Chris Ware, “Jimmy Corrigan: The Smartest Kid on Earth”

I’ve been told “Jimmy Corrigan” is the crown jewel of indie comics, and with good reason. It’s the sad tale of a sad man, and the generations of men before him, with the same name and same sad lives. That’s really simplifying it, of course. Chris Ware easily jumps between the lives of the younger Jimmy’s life and his grandfather’s very similar life. There are so many parallels and levels to this that I’m going to have to read it again just to feel like I get it.

Published: 2004 (reprint of 2000 hardback), 384 pp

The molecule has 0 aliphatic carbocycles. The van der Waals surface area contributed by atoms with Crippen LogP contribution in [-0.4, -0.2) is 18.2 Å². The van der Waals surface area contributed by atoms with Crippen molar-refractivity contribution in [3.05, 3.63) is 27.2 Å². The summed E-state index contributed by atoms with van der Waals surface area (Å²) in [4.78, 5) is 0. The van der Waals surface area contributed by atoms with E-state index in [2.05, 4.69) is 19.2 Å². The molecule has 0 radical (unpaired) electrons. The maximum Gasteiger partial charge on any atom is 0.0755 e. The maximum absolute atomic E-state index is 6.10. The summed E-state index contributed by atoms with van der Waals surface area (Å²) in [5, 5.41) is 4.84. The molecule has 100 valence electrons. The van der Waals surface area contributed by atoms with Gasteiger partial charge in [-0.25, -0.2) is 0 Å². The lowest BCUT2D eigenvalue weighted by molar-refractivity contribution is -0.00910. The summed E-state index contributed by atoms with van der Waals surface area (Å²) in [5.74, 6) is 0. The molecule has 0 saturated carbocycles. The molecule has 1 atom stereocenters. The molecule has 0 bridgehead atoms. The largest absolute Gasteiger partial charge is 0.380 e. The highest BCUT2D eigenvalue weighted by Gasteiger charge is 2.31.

Obtained via: Library
Date started: 2.18.07
Date finished: 2.21.07
What I liked: The realness of the strained conversation, lonliness and heartbreak. The incredibly intricate scenes and storylines.
What I didn’t like: The dang ending! (No spoilers, but Jimmy needs to grow a backbone.)
What I learned: In the epilogue Ware explains the origins of the story and how he drew on his own lack of a relationship with his father while creating the Jimmy Corrigan story as a comic strip in a weekly newspaper.
Unresolved question: Why is his mother’s face unobscured only once? Does Jimmy ever get it together?

One Comment

  1. Shaun

    Pretty good. It took me forever to figure out in what order i should read the, um, squares, though. I would see the unobscured faces as a good sign… I was paying attention because of your comment and almost _no_ faces are seen until later on in the book, except his dad’s. Then there’s a bunch of faces. Don’t know if that’s 100% postitive, but…

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